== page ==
With the establishment of Outreach, the Tribunal recognised that it had a role to play in the process of dealing with the past in the former Yugoslavia.
The Tribunal’s Outreach Programme is at the heart of the institution’s relationship with the region of the former Yugoslavia. In the remaining years of the ICTY’s mandate, this relationship will become more important than ever.
With the arrest of the last two fugitives in 2011, and many of the high-level accused currently standing trial, the Tribunal’s legacy is beginning to take final shape. The upcoming period presents a definitive opportunity to work with the communities in the region to reflect on the Tribunal’s achievements and carry that legacy forward. The final years of the Tribunal’s mandate will therefore see an extensive and methodical information campaign targeted at the region and spearheaded by Outreach.
The establishment of Outreach in 1999, six years into the ICTY’s existence, was a milestone in the Tribunal’s progression to maturity. It was a sign that the court had become deeply aware that its work would resonate far beyond the judicial mandate of deciding the guilt or innocence of individual accused. With the establishment of Outreach, the Tribunal recognised that it had a role to play in the process of dealing with the past in the former Yugoslavia, one of the key challenges for societies emerging from conflict.
Outreach now is a modern and robust body, with the specialist knowledge required to fulfill the Tribunal’s mandate of contributing to peace and security in the region. Its mission is to put into practice the principle of open justice: for justice to be truly done, it must be seen to be done.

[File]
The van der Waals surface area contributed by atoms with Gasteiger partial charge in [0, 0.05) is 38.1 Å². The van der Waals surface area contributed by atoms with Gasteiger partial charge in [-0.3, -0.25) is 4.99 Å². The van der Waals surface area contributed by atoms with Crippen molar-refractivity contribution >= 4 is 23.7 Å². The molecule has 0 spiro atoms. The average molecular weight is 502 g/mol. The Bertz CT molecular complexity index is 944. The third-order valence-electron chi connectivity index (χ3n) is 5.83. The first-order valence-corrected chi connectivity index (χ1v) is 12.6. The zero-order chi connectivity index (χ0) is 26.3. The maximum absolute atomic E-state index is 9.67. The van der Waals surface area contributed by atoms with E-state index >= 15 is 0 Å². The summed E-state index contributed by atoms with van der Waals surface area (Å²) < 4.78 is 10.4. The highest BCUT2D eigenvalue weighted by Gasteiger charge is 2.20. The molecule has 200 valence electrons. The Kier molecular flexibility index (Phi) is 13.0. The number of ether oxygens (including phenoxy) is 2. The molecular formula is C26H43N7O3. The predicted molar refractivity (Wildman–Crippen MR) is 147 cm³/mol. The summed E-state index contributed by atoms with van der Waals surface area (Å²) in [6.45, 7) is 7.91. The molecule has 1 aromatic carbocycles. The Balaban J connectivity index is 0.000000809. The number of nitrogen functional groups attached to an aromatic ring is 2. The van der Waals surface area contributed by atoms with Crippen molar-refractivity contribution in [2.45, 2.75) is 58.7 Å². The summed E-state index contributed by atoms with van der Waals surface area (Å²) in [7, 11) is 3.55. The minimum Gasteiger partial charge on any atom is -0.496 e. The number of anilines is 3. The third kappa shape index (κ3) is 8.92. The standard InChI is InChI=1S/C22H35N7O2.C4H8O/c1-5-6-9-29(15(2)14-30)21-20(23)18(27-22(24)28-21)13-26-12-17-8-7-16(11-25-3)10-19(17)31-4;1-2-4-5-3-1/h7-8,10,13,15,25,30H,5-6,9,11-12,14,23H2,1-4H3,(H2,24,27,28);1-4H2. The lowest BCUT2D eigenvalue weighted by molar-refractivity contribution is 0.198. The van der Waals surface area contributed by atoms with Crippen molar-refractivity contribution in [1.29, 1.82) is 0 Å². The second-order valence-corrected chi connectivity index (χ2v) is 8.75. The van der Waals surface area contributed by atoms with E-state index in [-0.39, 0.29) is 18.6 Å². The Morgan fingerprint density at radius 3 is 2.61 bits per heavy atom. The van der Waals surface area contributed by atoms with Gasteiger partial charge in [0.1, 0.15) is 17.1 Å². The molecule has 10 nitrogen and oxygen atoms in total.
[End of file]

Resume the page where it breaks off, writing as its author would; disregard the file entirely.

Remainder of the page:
|The Outreach Programme is generously supported by the European Union|
The Outreach Youth project is supported by the Ministry for Foreign Affairs of Finland
Every year, thousands of people come into direct contact with the Tribunal through a variety of activities. These activities include capacity building for national judiciaries; work with the younger generation, grassroots communities, and the media; visits to the ICTY; and the production of a variety of information materials, multi-media website features and social media outputs. In these activities, Outreach not only informs, but also listens and encourages dialogue. Ultimately, the shape and success of the Tribunal’s legacy in the fight against impunity and efforts to deal with the past will be determined by the local communities themselves.
The Tribunal depends on external funding to keep its Outreach Programme going, and the European Union has been a generous and long-time supporter of the programme. Additional support is needed to implement important projects that will ensure that the Tribunal’s efforts to secure peace and security in the region continue to bear fruit for generations to come.